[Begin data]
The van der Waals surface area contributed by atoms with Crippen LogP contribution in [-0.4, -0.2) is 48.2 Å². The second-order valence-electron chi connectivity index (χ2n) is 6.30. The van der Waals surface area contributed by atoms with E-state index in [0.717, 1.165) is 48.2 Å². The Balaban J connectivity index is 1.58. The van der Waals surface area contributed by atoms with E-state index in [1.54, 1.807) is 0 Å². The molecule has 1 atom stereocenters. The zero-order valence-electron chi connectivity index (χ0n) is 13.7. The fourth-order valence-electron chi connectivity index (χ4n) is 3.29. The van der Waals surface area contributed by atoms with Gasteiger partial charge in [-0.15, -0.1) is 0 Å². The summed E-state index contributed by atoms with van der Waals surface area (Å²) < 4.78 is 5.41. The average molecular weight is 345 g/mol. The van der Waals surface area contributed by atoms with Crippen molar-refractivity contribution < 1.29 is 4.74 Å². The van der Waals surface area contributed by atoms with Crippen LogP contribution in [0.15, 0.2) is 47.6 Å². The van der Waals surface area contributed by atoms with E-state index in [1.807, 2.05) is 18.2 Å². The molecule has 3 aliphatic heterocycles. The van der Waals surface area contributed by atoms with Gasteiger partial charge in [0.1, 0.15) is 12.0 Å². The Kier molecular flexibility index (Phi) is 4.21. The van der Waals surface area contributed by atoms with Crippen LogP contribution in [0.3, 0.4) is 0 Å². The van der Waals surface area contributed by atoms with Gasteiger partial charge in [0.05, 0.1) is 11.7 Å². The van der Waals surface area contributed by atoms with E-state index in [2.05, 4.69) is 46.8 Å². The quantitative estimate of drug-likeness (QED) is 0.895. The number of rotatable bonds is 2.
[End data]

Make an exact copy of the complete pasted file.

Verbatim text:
The van der Waals surface area contributed by atoms with Crippen LogP contribution in [-0.4, -0.2) is 48.2 Å². The second-order valence-electron chi connectivity index (χ2n) is 6.30. The van der Waals surface area contributed by atoms with E-state index in [0.717, 1.165) is 48.2 Å². The Balaban J connectivity index is 1.58. The van der Waals surface area contributed by atoms with E-state index in [1.54, 1.807) is 0 Å². The molecule has 1 atom stereocenters. The zero-order valence-electron chi connectivity index (χ0n) is 13.7. The fourth-order valence-electron chi connectivity index (χ4n) is 3.29. The van der Waals surface area contributed by atoms with Gasteiger partial charge in [-0.15, -0.1) is 0 Å². The summed E-state index contributed by atoms with van der Waals surface area (Å²) < 4.78 is 5.41. The average molecular weight is 345 g/mol. The van der Waals surface area contributed by atoms with Crippen molar-refractivity contribution < 1.29 is 4.74 Å². The van der Waals surface area contributed by atoms with Crippen LogP contribution in [0.15, 0.2) is 47.6 Å². The van der Waals surface area contributed by atoms with E-state index in [1.807, 2.05) is 18.2 Å². The molecule has 3 aliphatic heterocycles. The van der Waals surface area contributed by atoms with Gasteiger partial charge in [0.1, 0.15) is 12.0 Å². The Kier molecular flexibility index (Phi) is 4.21. The van der Waals surface area contributed by atoms with Crippen LogP contribution in [0.3, 0.4) is 0 Å². The van der Waals surface area contributed by atoms with Gasteiger partial charge in [0.05, 0.1) is 11.7 Å². The van der Waals surface area contributed by atoms with E-state index in [2.05, 4.69) is 46.8 Å². The quantitative estimate of drug-likeness (QED) is 0.895. The number of rotatable bonds is 2.